He is risen !

N° 215 – November 2020

Director : Frère Bruno Bonnet-Eymard


THE Pope concludes his encyclical Fratelli tutti by acknowledging that “war is not a ghost from the past but a constant threat.” (no. 256) In other words, the encyclical Pacem in Terris, of April 11, 1963, has not ‘yet’ borne its expected fruit. This does not prevent Pope Francis from persevering in denial: “In the words of Saint John XXIII: it no longer makes sense to maintain that war is a fit instrument with which to repair the violation of justice’!” (no. 260)

He should go explain that to Erdogan, who is creating a multiplicity of hotbeds for a general conflagration in the Mediterranean. “Syria, Libya, Eastern Mediterranean, Greece, Cyprus, Caucasus... Since the beginning, the Turkish president has been playing the role of a pyromaniac fireman, lighting a new fire as soon as another begins to die down.” (Le Figaro, Monday, October 12).

To what end? “The cursor is obviously set on the presidential election of 2023, which he wants to win at all costs.” There, however, is more to it than that.

Last October 16, Samuel Paty was savagely murdered by ‘decapitation,’ i.e., by ritual slaughter, in other words, as a human sacrifice offered to ʾAllāh ʾAkbar, by Abdullakh Anzorov, a young Russian refugee from Chechnya, for having presented two satirical caricatures of ‘Muḥammad,’ the same ones that were printed in Charlie Hebdo in 2015, to his Grade 8 students, during a class on freedom of expression. The Chechen was immediately shot dead by the police. A judicial investigation has been opened for complicity in a terrorist assassination. Among the seven accused is the Muslim father of a pupil who had filed a complaint and at the same time conducted a campaign on social networks against the teacher. It was this campaign that allegedly incited this young Muslim Chechen living with his family in Evreux to act: he bought a knife, went to Conflans-Sainte-Honorine and assassinated the teacher after paying two schoolchildren to point him out.

This time no one can come tell us that he fell victim by chance, for no reason, to an attack of a mentally disturbed person!’ ” writes Alexis Brézet, director of Le Figaro publishing house. “On the contrary: everything in the days preceding the crime seems to lead to this tragedy. For a fortnight, Samuel Paty was the object of a methodically contrived, carefully organised cabal. Islamist militants targeted, persecuted and slandered him. Among them was a parent of a pupil,’ but also an Islamist activist, with an S File, member of a council of imams of France.’ ”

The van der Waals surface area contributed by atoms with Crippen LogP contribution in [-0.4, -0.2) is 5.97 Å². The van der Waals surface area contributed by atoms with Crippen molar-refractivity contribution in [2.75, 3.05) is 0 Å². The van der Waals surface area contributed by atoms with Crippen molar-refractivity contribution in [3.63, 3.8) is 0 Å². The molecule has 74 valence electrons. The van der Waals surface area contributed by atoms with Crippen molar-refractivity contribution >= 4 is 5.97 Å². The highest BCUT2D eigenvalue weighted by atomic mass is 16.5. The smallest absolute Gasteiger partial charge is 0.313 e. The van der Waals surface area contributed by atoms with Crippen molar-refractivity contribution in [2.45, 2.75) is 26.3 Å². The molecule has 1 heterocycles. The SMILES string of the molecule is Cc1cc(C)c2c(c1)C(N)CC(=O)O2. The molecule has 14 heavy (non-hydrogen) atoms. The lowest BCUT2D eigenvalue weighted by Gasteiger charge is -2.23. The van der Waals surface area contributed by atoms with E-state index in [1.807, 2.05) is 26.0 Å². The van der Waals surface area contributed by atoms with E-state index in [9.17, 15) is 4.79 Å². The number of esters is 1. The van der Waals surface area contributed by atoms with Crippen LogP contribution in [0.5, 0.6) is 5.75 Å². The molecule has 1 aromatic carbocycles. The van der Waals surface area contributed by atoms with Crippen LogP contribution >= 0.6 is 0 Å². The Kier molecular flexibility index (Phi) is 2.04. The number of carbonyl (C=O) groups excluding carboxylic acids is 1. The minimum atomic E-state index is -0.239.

So it is clear. This crime perpetrated by a Muslim was committed for a religious motive by practicing this appalling Islamic ritual of slitting the throat, and is in line with the series of attacks perpetrated on our territory since 2012. The difference this time, however, is that the Muslims in question attacked the Republic’s cherished institution, its true powerful arm, that is to say this so-called National Education which receives the biggest slice of the national budget. It found nothing better, in the framework of a moral and civic education course, than to talk about Islam to young teenagers by presenting them these caricatures that are quite simply obscene.

This attack was committed two weeks after a speech that Emmanuel Macron delivered at Les Mureaux, announcing the discussion, in the coming weeks, of a bill to fight against ‘separatism’: “What we must tackle is Islamist separatism. It is a conscious, theorised, politico-religious project, which is materialised by repeated deviations from the values of the Republic, which often results in the constitution of a counter-society. It is manifested by removing children from school, developing ethnic sports and cultural practices that are the pretext for teaching principles that do not conform to the laws of the Republic. It is indoctrination and, through it, the negation of our principles, equality between women and men, human dignity.”

Islamist separatism!’ How elegantly these things are said! For “what exactly does the word separatism’ mean?” asks Alexis Brézet in the October 19 edition of Le Figaro. “The executioner of Samuel Paty and the Islamist militants, who created the conditions for his act,” he writes, “have no dream of building their Islamic society next to our Republic, they have the project of replacing it, territory after territory, with a pureregime governed by the shariʽa! Islamists are not separatists, they are conquerors.”